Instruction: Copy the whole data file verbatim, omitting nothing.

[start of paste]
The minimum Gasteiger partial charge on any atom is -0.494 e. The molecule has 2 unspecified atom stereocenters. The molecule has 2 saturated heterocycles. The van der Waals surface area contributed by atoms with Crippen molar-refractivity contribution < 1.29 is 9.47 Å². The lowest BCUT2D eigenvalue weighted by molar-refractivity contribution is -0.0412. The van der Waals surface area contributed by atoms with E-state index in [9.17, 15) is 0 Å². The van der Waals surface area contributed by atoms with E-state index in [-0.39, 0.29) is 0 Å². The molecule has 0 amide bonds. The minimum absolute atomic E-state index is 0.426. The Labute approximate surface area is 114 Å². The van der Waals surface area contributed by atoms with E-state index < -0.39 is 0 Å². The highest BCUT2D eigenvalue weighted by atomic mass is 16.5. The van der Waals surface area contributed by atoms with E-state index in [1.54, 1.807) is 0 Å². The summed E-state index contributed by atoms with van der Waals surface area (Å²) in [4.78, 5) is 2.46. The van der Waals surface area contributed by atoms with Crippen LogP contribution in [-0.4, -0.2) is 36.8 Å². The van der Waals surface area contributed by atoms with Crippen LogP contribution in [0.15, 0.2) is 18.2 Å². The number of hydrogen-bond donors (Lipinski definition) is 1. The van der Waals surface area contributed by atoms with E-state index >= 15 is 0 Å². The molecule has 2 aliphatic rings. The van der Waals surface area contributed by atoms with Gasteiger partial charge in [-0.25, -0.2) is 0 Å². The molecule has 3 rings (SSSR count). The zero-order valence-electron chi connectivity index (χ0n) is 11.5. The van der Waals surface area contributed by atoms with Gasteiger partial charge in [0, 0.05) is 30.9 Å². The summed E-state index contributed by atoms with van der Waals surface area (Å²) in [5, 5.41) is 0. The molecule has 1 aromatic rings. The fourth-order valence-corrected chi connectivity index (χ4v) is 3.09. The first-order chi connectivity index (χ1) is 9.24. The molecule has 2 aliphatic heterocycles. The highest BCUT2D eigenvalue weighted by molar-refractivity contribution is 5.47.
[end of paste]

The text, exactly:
The minimum Gasteiger partial charge on any atom is -0.494 e. The molecule has 2 unspecified atom stereocenters. The molecule has 2 saturated heterocycles. The van der Waals surface area contributed by atoms with Crippen molar-refractivity contribution < 1.29 is 9.47 Å². The lowest BCUT2D eigenvalue weighted by molar-refractivity contribution is -0.0412. The van der Waals surface area contributed by atoms with E-state index in [9.17, 15) is 0 Å². The van der Waals surface area contributed by atoms with E-state index in [-0.39, 0.29) is 0 Å². The molecule has 0 amide bonds. The minimum absolute atomic E-state index is 0.426. The Labute approximate surface area is 114 Å². The van der Waals surface area contributed by atoms with E-state index < -0.39 is 0 Å². The highest BCUT2D eigenvalue weighted by atomic mass is 16.5. The van der Waals surface area contributed by atoms with E-state index in [1.54, 1.807) is 0 Å². The summed E-state index contributed by atoms with van der Waals surface area (Å²) in [4.78, 5) is 2.46. The van der Waals surface area contributed by atoms with Crippen LogP contribution in [-0.4, -0.2) is 36.8 Å². The van der Waals surface area contributed by atoms with Crippen LogP contribution in [0.15, 0.2) is 18.2 Å². The number of hydrogen-bond donors (Lipinski definition) is 1. The van der Waals surface area contributed by atoms with E-state index >= 15 is 0 Å². The molecule has 2 aliphatic rings. The van der Waals surface area contributed by atoms with Gasteiger partial charge in [-0.25, -0.2) is 0 Å². The molecule has 3 rings (SSSR count). The zero-order valence-electron chi connectivity index (χ0n) is 11.5. The van der Waals surface area contributed by atoms with Gasteiger partial charge in [0, 0.05) is 30.9 Å². The summed E-state index contributed by atoms with van der Waals surface area (Å²) in [5, 5.41) is 0. The molecule has 1 aromatic rings. The fourth-order valence-corrected chi connectivity index (χ4v) is 3.09. The first-order chi connectivity index (χ1) is 9.24. The molecule has 2 aliphatic heterocycles. The highest BCUT2D eigenvalue weighted by molar-refractivity contribution is 5.47.